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Current Affairs

Experimental plasma therapy to treat COVID-19

Date: 30 March 2020 Tags: Miscellaneous

Issue

The Houston Methodist Hospital took blood from a patient who had recovered from COVID-19 patient two weeks ago, and infused it into another critically ill patient.

 

Background

With no specific treatment available for novel coronavirus disease and a vaccine at least a year away, the US Food and Drug Administration (FDA) last week approved use of blood plasma from recovered patients to treat severely critical COVID-19 patients.

 

Details

  • It is called convalescent plasma therapy. It seeks to make use of the antibodies developed in the recovered patient against the coronavirus.

  • The whole blood or plasma from such people is taken, and the plasma is then injected in critically ill patients so that the antibodies are transferred and boost their fight against the virus. 

  • A study in The Lancet Infectious Diseases had said a COVID-19 patient usually develops primary immunity against the virus in 10-14 days. Therefore, if the plasma is injected at an early stage, it can possibly help fight the virus and prevent severe illness.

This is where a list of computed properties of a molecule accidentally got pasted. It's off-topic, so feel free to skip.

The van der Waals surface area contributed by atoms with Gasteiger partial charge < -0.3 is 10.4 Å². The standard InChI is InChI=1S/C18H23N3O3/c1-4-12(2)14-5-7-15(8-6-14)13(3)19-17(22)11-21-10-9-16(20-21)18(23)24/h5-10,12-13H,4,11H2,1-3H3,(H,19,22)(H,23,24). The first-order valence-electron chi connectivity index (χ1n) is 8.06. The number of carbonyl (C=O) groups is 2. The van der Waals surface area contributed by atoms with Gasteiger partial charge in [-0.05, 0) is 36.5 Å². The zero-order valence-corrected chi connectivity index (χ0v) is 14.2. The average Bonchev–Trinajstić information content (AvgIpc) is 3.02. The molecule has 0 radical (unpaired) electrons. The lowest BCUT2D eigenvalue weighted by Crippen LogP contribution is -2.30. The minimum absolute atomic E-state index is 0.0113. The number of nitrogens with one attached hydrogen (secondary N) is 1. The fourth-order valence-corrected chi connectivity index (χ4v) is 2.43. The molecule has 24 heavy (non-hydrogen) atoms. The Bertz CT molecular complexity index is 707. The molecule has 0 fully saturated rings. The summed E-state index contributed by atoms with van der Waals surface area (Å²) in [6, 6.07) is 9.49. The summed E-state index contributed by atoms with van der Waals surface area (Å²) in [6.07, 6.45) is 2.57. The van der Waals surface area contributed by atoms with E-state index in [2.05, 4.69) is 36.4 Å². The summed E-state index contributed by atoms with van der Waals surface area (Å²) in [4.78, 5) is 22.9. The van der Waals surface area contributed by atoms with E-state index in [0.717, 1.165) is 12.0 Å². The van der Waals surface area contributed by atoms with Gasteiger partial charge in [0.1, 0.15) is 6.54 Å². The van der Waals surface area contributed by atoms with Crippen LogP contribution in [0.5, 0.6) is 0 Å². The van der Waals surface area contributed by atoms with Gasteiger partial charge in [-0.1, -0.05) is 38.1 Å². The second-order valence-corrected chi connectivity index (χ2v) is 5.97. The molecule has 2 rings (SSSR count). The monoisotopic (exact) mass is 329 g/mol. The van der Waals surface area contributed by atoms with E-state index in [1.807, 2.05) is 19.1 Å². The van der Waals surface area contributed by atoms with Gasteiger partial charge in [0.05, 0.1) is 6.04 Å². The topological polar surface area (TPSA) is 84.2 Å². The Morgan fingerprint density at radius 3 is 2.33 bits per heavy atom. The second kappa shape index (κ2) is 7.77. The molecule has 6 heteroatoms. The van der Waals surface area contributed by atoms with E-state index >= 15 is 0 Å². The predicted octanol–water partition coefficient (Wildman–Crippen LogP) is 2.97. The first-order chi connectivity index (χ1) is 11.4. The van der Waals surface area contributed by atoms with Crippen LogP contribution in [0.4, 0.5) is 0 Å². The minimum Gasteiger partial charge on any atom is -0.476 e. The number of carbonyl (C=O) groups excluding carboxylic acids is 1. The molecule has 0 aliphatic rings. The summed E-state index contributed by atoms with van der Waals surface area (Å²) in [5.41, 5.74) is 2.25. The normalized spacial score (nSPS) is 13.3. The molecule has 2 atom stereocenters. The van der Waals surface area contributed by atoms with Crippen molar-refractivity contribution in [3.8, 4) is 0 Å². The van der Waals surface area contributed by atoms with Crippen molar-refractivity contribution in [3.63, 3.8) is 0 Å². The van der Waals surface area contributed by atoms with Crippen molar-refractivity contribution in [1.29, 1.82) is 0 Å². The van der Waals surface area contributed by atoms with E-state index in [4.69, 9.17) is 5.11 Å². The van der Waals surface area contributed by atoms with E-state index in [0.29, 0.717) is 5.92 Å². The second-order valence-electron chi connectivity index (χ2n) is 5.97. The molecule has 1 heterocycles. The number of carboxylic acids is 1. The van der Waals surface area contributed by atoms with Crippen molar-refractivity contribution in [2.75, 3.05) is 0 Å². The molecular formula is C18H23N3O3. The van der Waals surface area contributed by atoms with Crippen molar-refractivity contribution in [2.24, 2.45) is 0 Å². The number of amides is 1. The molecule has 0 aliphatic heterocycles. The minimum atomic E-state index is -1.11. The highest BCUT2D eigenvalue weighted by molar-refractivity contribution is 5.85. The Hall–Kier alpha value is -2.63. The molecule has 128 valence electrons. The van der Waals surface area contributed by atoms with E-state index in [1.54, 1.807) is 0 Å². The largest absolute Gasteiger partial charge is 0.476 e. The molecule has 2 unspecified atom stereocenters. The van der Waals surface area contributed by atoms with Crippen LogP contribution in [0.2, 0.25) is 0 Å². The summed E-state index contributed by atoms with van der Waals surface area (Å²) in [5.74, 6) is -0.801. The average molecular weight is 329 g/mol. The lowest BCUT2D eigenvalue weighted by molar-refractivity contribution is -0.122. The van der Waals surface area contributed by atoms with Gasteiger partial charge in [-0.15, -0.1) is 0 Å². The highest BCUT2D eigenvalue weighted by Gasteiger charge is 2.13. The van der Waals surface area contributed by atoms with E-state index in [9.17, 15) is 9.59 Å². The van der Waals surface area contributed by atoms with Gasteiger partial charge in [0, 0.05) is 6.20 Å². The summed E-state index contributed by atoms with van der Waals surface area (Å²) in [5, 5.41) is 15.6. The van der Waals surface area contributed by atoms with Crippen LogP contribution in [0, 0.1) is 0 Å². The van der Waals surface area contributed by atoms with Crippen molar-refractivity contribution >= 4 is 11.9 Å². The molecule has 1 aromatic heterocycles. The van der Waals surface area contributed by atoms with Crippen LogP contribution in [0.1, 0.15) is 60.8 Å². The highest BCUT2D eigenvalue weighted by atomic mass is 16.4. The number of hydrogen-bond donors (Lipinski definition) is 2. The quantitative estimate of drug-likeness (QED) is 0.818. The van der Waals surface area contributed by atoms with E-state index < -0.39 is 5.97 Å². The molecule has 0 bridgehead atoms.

• The United States had used plasma of recovered patients to treat patients of Spanish flu (1918-1920). Hong Kong used it to treat SARS patients in 2005. In 2009, H1N1 patients were treated with plasma.

  • In 2014, the World Health Organization released guidelines to treat Ebola patients with convalescent whole blood and plasma. The WHO observed that convalescent plasma has been used successfully for the treatment of a variety of infectious agents for which no treatment is available. 

  • The process to infuse plasma in a patient can be completed quickly. It only requires standard blood collection practices, and extraction of plasma.

  • Plasma from only recovered patients must be taken, and donation must be done from people not infected with HIV, hepatitis, syphilis, or any infectious disease.

  • COVID-19 does not have a specific treatment, only supportive care, including antiviral drugs, oxygen supply in mild cases and extracorporeal membrane oxygenation.

  • For this experimental therapy to be tried out in India, the Drug Controller General of India will first have to grant blood banks approval for removal of plasma from recovered COVID-19 patients.